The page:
Abstract

The corresponding states viscosity model is widely accepted in the petroleum industry for calculating oil and gas viscosities. In its classical form the model predicts the viscosities of complex mixtures using methane as a reference compound. As a result of the chosen reference compound the corresponding states model has good predictive capabilities for gases and light oil systems, whereas the predictive performance deteriorates for heavier oil systems. The present work discusses how far the performance of the corresponding states model can be stretched in its classical form with methane as thereference compound. It further outlines a procedure based on a viscosity correlation for stable oil mixtures that may take over when the methane reference temperature becomes too low to apply methane as reference compound. In the temperature region where the new correlation is to take over from the classical corresponding states there is a smooth transition between the viscosity results obtained with either method. Therefore the new correlation can be seen as an extrapolation of the corresponding states method to be applicable to heavy aromatic oil mixtures at relatively low T.

Introduction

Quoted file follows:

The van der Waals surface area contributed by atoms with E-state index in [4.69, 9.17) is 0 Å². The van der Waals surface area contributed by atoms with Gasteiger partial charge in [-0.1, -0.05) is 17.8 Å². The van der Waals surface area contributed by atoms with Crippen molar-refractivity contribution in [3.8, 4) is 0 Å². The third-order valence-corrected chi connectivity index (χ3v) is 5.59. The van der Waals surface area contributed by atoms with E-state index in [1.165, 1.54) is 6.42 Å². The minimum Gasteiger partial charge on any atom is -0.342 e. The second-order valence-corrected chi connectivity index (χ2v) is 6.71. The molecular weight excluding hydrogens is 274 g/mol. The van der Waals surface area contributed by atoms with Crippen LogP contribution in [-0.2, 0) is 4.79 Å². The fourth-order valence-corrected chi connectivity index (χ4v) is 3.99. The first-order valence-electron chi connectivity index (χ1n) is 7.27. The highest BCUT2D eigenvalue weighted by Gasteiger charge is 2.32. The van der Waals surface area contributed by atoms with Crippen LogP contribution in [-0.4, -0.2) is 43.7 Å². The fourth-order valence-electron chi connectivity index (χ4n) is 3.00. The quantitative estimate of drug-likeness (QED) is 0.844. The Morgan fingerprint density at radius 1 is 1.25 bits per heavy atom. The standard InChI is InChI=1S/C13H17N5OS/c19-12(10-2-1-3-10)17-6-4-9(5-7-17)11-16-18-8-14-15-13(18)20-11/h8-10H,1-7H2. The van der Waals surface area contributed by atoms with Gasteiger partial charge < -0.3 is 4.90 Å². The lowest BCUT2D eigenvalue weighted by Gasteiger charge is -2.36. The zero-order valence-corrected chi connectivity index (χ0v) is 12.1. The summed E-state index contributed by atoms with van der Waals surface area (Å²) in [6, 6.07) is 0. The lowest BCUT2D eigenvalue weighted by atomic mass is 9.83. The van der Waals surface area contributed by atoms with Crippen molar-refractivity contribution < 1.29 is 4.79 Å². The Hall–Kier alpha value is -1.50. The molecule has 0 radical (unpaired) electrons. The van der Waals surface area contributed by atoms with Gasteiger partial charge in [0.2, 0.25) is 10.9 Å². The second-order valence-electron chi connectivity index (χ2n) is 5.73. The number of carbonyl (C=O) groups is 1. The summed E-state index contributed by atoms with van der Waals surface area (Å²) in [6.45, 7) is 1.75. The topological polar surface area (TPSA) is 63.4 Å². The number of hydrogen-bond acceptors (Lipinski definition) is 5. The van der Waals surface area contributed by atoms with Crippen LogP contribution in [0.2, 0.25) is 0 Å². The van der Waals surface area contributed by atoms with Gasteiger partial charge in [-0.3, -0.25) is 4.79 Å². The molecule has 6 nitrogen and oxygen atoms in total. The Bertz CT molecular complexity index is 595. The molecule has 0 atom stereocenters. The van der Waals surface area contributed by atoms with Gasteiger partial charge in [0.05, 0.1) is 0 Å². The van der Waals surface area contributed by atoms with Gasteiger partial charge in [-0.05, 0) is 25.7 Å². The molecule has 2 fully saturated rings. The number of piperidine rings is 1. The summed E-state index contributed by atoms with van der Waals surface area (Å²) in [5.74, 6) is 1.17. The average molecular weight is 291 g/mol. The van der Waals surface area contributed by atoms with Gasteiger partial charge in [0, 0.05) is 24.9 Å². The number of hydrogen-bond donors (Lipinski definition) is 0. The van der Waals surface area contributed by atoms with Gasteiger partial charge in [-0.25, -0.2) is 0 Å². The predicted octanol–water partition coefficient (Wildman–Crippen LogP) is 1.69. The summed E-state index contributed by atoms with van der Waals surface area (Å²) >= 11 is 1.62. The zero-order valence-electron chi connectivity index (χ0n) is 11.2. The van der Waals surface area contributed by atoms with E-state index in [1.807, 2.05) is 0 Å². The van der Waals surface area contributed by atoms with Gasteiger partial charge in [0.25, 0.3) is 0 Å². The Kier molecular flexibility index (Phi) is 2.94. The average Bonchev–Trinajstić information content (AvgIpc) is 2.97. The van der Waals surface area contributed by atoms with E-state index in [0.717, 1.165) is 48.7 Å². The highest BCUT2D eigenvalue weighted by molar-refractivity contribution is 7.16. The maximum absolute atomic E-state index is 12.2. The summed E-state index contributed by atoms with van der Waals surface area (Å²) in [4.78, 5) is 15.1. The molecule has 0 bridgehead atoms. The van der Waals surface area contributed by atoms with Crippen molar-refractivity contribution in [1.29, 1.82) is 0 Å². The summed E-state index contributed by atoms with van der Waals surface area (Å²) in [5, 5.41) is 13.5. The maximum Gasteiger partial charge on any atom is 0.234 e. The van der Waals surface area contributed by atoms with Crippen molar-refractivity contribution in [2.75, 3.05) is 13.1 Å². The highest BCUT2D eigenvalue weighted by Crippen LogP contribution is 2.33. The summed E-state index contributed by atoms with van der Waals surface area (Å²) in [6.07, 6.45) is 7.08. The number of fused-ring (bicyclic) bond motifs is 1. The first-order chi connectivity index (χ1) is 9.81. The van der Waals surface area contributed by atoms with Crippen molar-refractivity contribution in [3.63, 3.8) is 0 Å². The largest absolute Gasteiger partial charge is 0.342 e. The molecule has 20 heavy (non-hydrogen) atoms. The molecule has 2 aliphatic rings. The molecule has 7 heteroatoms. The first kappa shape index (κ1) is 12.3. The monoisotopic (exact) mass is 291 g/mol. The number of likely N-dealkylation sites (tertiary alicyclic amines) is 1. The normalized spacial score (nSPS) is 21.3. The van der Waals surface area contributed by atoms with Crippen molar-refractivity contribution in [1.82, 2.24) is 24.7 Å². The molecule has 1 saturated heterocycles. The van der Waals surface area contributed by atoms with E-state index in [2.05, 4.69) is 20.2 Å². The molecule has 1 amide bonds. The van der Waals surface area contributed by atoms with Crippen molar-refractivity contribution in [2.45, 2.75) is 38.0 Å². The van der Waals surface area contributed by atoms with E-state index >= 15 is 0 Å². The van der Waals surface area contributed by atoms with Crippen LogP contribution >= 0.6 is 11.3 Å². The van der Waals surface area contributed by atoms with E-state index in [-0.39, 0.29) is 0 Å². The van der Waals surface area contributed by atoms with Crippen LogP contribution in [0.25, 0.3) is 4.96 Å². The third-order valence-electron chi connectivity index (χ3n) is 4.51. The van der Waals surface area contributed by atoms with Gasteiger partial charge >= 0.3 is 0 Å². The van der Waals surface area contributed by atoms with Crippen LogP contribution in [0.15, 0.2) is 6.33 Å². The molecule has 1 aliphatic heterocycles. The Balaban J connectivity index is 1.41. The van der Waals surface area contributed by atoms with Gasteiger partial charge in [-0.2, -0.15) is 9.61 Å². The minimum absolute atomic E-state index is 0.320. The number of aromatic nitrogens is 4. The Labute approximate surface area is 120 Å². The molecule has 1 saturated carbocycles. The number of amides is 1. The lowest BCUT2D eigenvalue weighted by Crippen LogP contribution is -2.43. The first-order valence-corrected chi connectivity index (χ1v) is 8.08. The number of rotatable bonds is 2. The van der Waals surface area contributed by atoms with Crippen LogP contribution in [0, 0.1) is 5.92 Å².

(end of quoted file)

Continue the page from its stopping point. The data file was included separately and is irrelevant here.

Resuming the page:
Viscosity is a key transport property both for subsurface simulations, well design and pipeline and process simulations. A number of correlations for viscosity ofpetroleum systems exist, ranging from simple ones requiring information on bulk properties like API gravity and temperature such as the Beggs and Robinson correlation (Beggs and Robinson, 1975) to the morecomplex ones relying on the composition of the mixture in question. The most popular of the latter type is the method by Jossi et al. (1962), which was developed for reservoir fluids by Lohrenz et al. (1964), most oftenreferred to as the Lohrenz-Bray-Clark (LBC) correlation. The LBC correlation is not in general predictive butbeing a polynomial it can easily be tuned to viscosity data. As it further executes fast in computer code, it is an obvious choice in e.g. reservoir simulation models where CPU time constraints apply. If on the other hand no experimental data are available for tuning, there is a great risk of serious malpredictions. Another pitfall with viscosity correlations may occur when tuning the model entirely to stabilized oil viscosity data. In this situation live oil and gas viscosity predictions from the correlationcan become highly unrealistic. For these reasons, the more reliable, but also more complex, corresponding states model is an important tool for the petroleum industry. The corresponding states viscosity model has good predictive capabilities for gases and light oils whereas the predictive capabilities deteriorate for heavier oil systems. This is fundamentally because methane at the corresponding reference state would be a solid for whichno viscosity data are available. It follows that for a heavy oil system a heavier reference compound would be more appropriate. Change of reference compound however requires viscosity data in a wide temperature and pressure range for a heavier hydrocarbon as for example n-decane. Unfortunately most viscosity data for heavier compounds are measured at atmospheric pressure, and hence the pressure effects cannot be captured properly.

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